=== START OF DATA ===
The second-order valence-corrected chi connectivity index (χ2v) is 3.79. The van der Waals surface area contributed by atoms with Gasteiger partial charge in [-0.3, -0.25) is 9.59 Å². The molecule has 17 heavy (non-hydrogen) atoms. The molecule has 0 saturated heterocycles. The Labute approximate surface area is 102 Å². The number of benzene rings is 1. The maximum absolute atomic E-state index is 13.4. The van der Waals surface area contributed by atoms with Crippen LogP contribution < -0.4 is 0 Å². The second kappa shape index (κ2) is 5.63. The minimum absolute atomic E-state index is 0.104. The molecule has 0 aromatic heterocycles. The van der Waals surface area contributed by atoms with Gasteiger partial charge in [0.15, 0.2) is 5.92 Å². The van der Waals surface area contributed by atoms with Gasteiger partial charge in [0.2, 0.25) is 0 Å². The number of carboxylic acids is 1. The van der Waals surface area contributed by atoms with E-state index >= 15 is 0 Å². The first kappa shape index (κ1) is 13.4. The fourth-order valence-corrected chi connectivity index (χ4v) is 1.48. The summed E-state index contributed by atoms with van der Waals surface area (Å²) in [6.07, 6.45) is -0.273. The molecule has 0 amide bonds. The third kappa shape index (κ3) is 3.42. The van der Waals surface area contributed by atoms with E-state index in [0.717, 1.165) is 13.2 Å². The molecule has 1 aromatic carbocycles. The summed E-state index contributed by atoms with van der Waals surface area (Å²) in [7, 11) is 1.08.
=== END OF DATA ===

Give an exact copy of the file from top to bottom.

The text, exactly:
The second-order valence-corrected chi connectivity index (χ2v) is 3.79. The van der Waals surface area contributed by atoms with Gasteiger partial charge in [-0.3, -0.25) is 9.59 Å². The molecule has 17 heavy (non-hydrogen) atoms. The molecule has 0 saturated heterocycles. The Labute approximate surface area is 102 Å². The number of benzene rings is 1. The maximum absolute atomic E-state index is 13.4. The van der Waals surface area contributed by atoms with Crippen LogP contribution < -0.4 is 0 Å². The second kappa shape index (κ2) is 5.63. The minimum absolute atomic E-state index is 0.104. The molecule has 0 aromatic heterocycles. The van der Waals surface area contributed by atoms with Gasteiger partial charge in [0.15, 0.2) is 5.92 Å². The van der Waals surface area contributed by atoms with Gasteiger partial charge in [0.2, 0.25) is 0 Å². The number of carboxylic acids is 1. The van der Waals surface area contributed by atoms with E-state index >= 15 is 0 Å². The first kappa shape index (κ1) is 13.4. The fourth-order valence-corrected chi connectivity index (χ4v) is 1.48. The summed E-state index contributed by atoms with van der Waals surface area (Å²) in [6.07, 6.45) is -0.273. The molecule has 0 amide bonds. The third kappa shape index (κ3) is 3.42. The van der Waals surface area contributed by atoms with E-state index in [0.717, 1.165) is 13.2 Å². The molecule has 1 aromatic carbocycles. The summed E-state index contributed by atoms with van der Waals surface area (Å²) in [7, 11) is 1.08.